This particular time when they start complaining, poisonous snakes are sent among the people. The snakes would bite the people, and the people would die. The people understood these snakes to be a punishment on them from God. So finally, they come to Moses and confess their sinfulness, and ask Moses for help. Moses prays for the people, and he hears God’s voice, telling him to create a serpent out of bronze that would be fixed to a pole. The passage concludes, “Whenever a serpent bit someone, that person would look at the serpent of bronze and live.” I find this story kind of bizarre. Making a bronze snake seems like a strange solution, a strange cure for these snake bites. But this strange sequence of events makes them look their fear and sin and mutterings right in the face. The snake has become a symbol of their turning away from God, and they have to look that right in the face in order to experience healing. The Israelites need to believe and trust in their relationship with God and God’s promises to them, and as they look their sin in the face, they experience reconciliation and life.
That brings us back to Jesus and Nicodemus. Jesus says, “Just as Moses lifted up the serpent in the wilderness, so must the Son of Man be lifted up, that whoever believes in him may have eternal life.” In the Greek, the word “lifted up” is actually the same as the word “crucified.” Just as the Israelites looked their sin in the face in order to live, so too we look at Jesus, face to face, raised up in offering his life for ours, and so too we look our sin in the face, our turning away from God, that we might live. And that’s what Jesus wants for us: that we might live, that we might have eternal life – that we might live completely in God’s kingdom, that we might experience God’s vision for us in all its fullness, that we might be born anew in the full potential that God wants for us and for our world. Nicodemus knows that Jesus is a teacher, and knows that he’s from God, that God’s presence is in Jesus. But does he “get” the heart of what Jesus is trying to tell him?
I was always a good student throughout school. I wasn’t always a vegan, or even vegetarian, but even still, I didn’t want to take biology and dissect animals, and so in tenth grade, when most of my peers were taking biology, I signed up for physics. Most of the rest of the tenth graders who chose the physics over biology wanted to become engineers and were trying to get a jump start on the classes they’d need so they could get an AP physics class in before we graduated. For me, physics was the most math-centric, something I liked, so I thought I would enjoy it. Indeed, I did get good grades in physics, mostly because of the math. Math always made sense to me. You follow rule one and rule two and you get the right answer. At one point, my teacher even called my parents to suggest to them that I should consider a career in the sciences. But I knew better. Yes, I could get the right answers because I could memorize the formulas and I could apply the formula in the right situation to get the right answer. But physics made me feel in a way that I hadn’t in any other class that I really didn’t understand the why of what we were talking about. I could get the right answer, but I didn’t really understand why thing work like they do. The concepts didn’t really make sense to me. And even if I didn’t understand the concepts, I did know that really being a scientist would mean knowing more than how to get the right answer.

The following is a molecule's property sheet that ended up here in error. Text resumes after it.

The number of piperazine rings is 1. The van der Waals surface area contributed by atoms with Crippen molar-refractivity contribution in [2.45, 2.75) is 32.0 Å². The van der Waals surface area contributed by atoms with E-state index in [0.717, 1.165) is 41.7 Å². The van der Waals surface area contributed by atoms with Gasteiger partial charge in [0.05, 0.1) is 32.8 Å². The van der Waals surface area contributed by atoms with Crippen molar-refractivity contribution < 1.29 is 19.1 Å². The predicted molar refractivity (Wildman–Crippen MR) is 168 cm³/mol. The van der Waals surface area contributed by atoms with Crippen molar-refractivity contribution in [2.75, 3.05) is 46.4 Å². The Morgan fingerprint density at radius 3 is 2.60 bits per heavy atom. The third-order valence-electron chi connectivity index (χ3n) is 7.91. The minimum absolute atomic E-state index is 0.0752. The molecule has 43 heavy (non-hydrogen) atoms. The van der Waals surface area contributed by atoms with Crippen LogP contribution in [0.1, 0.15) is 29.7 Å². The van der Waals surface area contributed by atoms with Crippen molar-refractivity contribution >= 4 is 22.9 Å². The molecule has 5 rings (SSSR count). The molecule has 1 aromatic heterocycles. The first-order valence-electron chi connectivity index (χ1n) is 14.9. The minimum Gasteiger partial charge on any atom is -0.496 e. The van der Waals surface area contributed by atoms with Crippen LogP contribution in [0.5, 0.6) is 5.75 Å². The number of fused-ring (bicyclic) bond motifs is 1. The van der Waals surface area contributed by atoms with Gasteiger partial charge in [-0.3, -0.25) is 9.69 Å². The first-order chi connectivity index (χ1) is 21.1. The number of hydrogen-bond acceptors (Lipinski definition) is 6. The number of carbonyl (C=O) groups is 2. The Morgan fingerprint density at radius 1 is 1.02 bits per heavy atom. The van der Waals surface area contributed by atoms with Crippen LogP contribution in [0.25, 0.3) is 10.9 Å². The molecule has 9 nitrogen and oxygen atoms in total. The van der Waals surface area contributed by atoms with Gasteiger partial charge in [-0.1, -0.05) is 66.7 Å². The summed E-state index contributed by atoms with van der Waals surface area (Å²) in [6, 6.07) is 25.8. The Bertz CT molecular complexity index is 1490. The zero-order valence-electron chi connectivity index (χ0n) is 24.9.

Sometimes, when it comes to our journey of discipleship, we can get hung up on believing and knowing in ways that miss the mark a bit. We can believe an awful lot of things about Jesus, about God, about the Bible, about faith. We can know a lot of things about Jesus. We could recite some creeds, or share some facts, or affirm, “I believe Jesus is my Savior.” Those things are important and have their place, just like knowing the formula is important in physics. But it won’t get you very far if that’s all you have. We need to shift our focus from “believing in Jesus” to “believing Jesus,” from “knowing about Jesus” to “knowing Jesus.” Nicodemus knew about Jesus. But he hadn’t yet come to know Jesus. He was a scholar, and yet his faith was immature, because his life hadn’t yet been transformed by his relationship with God, by his encounter with Jesus. I think of him, and then I think of the disciples: they weren’t scholars. They didn’t know what Nicodemus did. But they knew Jesus, and they left everything to follow him.
            Nicodemus sort of fades out from this encounter with Jesus. We don’t how Nicodemus responds, at least immediately, to what he hears from Jesus. Clearly Jesus’ words have overwhelmed him, and the scriptures record no response. What we do see in the gospels is Nicodemus appearing later – first when the Pharisees are urging action against Jesus, and Nicodemus reminds them that the law doesn’t condemn people without giving them a trial first. And then, after Jesus’ crucifixion, Nicodemus assists Joseph of Arimathea with Jesus’ burial. So we know that Nicodemus doesn’t immediately drop his nets, so to speak, to follow Jesus. But it seems like something might be sinking in by degrees. I hope eventually Nicodemus let himself know Jesus, and know new, transforming life in the Spirit, in God’s kingdom.
            What about us, friends? What conversations do we bring to Jesus by night? What do we see in Jesus, as he is raised up, and we look at him face to face? And what does Jesus see in us? I pray that we will let Jesus draw is into the light, that we might not just know about him, but know him, and be known by him, as our lives become new creations, transformed by God’s love. Amen.